Leader of the Opposition, retired Brigadier David Granger, has written to the Secretary General of the Caribbean Community (CARICOM) requesting that the current political situation in Guyana is brought to the attention of the CARICOM Heads of Government.
In his letter, dated November 20, 2014, Mr. Granger urged that CARICOM convenes an emergency meeting to consider “a collective approach to the governance crisis in Guyana”.
It has been over two weeks since President Donald Ramotar issued a Presidential Proclamation to Prorogue the Parliament of Guyana. That move by the President brought an end to all current parliamentary matters and also ended the current session of the National Assembly.
The President has been criticised widely for the move. He admitted that he made the decision to prevent the passage of a no confidence motion against his government. With the combined opposition parties holding the majority in Guyana’s National Assembly, President Ramotar was convinced that the no confidence motion would have been successful and that would have forced him to call national elections within 90 days.
Mr. Granger told the CARICOM Secretary General in his letter that the actions of the President has smothered the voices if the legitimate representatives of the people in the National Assembly. He said Ramotar’s prorogation is a “crude assault” on Guyana’s parliamentary democracy and “an abuse of the Constitution of the Cooperative Republic of Guyana”.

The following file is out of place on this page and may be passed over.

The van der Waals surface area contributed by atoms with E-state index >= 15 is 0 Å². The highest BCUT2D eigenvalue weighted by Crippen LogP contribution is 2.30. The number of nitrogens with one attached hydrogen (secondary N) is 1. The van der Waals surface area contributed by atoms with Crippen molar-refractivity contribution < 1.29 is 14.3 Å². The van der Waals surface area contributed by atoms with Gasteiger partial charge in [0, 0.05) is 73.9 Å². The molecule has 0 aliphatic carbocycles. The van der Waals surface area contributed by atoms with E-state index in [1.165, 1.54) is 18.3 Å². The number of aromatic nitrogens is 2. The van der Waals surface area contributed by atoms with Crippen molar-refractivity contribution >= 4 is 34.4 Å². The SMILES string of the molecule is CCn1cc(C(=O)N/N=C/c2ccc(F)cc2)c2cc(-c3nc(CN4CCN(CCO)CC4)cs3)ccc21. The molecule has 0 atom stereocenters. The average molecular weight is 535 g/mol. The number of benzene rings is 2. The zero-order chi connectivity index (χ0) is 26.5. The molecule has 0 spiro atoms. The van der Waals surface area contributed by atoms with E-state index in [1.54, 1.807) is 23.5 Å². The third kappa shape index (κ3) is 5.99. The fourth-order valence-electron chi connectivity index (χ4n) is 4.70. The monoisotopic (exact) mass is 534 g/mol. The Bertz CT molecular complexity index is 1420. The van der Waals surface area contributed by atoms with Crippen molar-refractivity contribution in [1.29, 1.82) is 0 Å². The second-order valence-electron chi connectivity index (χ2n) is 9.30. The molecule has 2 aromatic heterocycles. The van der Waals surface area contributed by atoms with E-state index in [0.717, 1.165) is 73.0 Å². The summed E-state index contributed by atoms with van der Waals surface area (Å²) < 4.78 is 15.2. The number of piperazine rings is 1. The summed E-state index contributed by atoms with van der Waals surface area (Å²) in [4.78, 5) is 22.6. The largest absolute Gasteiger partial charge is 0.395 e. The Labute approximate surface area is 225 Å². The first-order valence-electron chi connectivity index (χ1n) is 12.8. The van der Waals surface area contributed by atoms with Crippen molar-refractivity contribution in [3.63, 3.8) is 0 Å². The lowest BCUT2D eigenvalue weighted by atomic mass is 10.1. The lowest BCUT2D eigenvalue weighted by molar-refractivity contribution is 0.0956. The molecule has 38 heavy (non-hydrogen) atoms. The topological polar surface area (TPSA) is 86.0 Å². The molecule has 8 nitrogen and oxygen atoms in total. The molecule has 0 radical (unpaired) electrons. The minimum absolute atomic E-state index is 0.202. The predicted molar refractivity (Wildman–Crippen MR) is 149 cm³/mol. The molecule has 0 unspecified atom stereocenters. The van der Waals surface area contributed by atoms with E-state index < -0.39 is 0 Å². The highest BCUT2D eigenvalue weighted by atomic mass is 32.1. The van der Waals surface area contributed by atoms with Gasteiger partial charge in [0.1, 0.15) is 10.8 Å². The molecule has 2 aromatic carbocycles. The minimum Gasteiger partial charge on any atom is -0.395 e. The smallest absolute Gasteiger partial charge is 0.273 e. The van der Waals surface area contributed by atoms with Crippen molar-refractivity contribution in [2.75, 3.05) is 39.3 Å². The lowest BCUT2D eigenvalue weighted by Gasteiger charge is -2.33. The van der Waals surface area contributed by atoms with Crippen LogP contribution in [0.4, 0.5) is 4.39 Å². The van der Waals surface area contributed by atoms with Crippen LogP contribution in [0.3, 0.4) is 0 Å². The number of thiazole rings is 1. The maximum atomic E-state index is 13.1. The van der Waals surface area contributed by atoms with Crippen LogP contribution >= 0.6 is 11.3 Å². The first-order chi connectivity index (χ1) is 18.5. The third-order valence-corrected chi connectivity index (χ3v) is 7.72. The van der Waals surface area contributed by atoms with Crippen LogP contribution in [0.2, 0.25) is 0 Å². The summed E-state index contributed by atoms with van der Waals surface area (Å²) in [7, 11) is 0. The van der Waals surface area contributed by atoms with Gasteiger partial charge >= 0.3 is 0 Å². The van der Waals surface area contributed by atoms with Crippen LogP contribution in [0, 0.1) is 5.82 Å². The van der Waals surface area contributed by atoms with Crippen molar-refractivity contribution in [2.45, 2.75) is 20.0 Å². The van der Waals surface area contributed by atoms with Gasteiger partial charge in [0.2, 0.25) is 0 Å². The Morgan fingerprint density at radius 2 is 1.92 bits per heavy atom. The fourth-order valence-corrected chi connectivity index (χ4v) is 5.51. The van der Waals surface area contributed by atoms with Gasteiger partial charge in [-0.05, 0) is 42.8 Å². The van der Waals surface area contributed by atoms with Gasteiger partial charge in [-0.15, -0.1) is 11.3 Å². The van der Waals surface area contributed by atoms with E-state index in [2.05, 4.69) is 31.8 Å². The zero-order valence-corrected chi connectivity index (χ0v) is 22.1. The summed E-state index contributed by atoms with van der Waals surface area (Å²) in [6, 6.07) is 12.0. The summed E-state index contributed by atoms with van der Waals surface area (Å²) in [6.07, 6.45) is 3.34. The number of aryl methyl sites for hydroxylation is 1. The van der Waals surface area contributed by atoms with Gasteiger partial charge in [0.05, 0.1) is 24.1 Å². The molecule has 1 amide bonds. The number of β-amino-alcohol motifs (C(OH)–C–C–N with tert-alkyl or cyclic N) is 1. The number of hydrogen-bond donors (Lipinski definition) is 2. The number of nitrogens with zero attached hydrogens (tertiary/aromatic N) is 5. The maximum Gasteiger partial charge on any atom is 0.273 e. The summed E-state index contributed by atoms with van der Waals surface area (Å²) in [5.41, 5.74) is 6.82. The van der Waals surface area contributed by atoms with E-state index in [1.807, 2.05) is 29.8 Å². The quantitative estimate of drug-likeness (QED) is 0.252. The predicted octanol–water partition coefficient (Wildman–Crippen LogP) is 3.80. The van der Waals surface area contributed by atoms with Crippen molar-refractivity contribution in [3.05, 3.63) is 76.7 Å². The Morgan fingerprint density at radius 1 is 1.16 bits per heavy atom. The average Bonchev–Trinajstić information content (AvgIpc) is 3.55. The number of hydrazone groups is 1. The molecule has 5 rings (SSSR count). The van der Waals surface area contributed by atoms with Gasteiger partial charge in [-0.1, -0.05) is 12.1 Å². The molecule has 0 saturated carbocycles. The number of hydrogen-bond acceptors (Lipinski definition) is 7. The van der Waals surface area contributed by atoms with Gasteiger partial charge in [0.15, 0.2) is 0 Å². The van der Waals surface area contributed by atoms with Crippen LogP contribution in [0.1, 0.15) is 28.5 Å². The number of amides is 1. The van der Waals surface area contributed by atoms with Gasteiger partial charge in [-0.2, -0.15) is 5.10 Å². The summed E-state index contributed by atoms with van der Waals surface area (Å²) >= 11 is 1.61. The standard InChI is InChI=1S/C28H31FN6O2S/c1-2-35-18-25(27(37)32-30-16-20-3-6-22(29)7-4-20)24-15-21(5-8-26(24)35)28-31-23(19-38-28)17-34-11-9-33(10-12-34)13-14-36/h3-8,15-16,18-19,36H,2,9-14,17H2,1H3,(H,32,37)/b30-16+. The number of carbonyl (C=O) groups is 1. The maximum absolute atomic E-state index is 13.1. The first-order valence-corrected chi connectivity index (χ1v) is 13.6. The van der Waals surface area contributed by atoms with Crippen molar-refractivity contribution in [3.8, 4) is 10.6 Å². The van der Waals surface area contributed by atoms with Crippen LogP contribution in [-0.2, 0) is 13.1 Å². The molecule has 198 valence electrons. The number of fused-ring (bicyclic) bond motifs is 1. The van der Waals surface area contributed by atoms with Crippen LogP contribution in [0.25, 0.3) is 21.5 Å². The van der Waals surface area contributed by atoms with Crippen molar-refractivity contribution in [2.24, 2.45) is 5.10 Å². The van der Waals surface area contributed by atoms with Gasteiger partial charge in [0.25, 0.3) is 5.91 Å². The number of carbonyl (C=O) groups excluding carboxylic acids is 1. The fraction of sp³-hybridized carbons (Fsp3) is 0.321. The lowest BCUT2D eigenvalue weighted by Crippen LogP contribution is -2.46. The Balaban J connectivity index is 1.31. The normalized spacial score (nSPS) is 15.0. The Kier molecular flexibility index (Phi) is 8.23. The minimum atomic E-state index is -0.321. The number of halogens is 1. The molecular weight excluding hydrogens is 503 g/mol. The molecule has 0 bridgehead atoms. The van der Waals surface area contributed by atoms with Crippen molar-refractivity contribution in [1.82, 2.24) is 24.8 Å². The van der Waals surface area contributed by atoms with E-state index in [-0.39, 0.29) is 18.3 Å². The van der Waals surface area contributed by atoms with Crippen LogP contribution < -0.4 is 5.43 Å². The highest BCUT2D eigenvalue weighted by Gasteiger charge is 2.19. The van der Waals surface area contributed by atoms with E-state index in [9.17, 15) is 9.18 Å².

Granger said his Partnership will not tolerate the “PPPC administration’s disregard for the integrity and independence of the National Assembly”.
CARICOM has been publicly silent on the issue in Guyana although its headquarters is based in the country. The Opposition Leader said the CARICOM Secretary General has already informed him that the CARICOM Heads of Government have been made aware and updated on the issue. Granger said it is now up to CARICOM to act.
The Organisation of American States and the British Government have made known their concerns about the President’s decision to prorogue the Parliament. Both the OAS and the British have urged a speedy return to parliamentary democracy in Guyana.
Several local and international groups have also voiced concerns.
President Donald Ramotar has indicated that he wishes to sit with the Opposition and discuss several issues related to the parliament and issues of national interest. Granger has turned down the invitation for any talks and has said that there will be no engagement with the President and his government until the suspension of Parliament is lifted.
Filed: 28th November 2014